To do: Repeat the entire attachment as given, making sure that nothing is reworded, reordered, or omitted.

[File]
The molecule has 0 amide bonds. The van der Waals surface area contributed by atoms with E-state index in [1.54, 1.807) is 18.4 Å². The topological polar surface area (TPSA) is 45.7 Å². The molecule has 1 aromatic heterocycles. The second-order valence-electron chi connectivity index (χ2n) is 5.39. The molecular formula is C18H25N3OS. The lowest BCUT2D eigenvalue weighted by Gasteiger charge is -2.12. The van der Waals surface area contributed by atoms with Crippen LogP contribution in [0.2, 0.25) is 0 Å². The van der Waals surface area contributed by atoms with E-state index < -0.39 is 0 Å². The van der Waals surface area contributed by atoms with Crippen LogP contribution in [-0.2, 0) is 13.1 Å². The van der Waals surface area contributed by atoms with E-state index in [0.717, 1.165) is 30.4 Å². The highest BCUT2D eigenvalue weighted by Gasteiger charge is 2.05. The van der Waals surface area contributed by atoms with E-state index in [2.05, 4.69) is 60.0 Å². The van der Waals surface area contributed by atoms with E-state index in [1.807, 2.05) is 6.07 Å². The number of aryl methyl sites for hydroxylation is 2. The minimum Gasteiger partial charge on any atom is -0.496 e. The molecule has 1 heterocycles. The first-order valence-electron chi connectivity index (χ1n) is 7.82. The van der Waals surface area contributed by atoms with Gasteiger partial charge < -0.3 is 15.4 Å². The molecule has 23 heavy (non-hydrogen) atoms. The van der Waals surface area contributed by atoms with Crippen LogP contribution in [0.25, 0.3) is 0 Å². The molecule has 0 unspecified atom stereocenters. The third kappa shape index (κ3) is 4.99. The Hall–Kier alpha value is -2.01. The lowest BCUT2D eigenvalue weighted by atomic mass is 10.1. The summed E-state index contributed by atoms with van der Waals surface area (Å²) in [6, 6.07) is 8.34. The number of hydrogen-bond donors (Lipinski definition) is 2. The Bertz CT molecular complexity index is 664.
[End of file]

The molecule has 0 amide bonds. The van der Waals surface area contributed by atoms with E-state index in [1.54, 1.807) is 18.4 Å². The topological polar surface area (TPSA) is 45.7 Å². The molecule has 1 aromatic heterocycles. The second-order valence-electron chi connectivity index (χ2n) is 5.39. The molecular formula is C18H25N3OS. The lowest BCUT2D eigenvalue weighted by Gasteiger charge is -2.12. The van der Waals surface area contributed by atoms with Crippen LogP contribution in [0.2, 0.25) is 0 Å². The van der Waals surface area contributed by atoms with E-state index < -0.39 is 0 Å². The van der Waals surface area contributed by atoms with Crippen LogP contribution in [-0.2, 0) is 13.1 Å². The van der Waals surface area contributed by atoms with E-state index in [0.717, 1.165) is 30.4 Å². The highest BCUT2D eigenvalue weighted by Gasteiger charge is 2.05. The van der Waals surface area contributed by atoms with E-state index in [2.05, 4.69) is 60.0 Å². The van der Waals surface area contributed by atoms with E-state index in [1.807, 2.05) is 6.07 Å². The number of aryl methyl sites for hydroxylation is 2. The minimum Gasteiger partial charge on any atom is -0.496 e. The molecule has 1 heterocycles. The first-order valence-electron chi connectivity index (χ1n) is 7.82. The van der Waals surface area contributed by atoms with Gasteiger partial charge < -0.3 is 15.4 Å². The molecule has 23 heavy (non-hydrogen) atoms. The van der Waals surface area contributed by atoms with Crippen LogP contribution in [0.25, 0.3) is 0 Å². The molecule has 0 unspecified atom stereocenters. The third kappa shape index (κ3) is 4.99. The Hall–Kier alpha value is -2.01. The lowest BCUT2D eigenvalue weighted by atomic mass is 10.1. The summed E-state index contributed by atoms with van der Waals surface area (Å²) in [6, 6.07) is 8.34. The number of hydrogen-bond donors (Lipinski definition) is 2. The Bertz CT molecular complexity index is 664.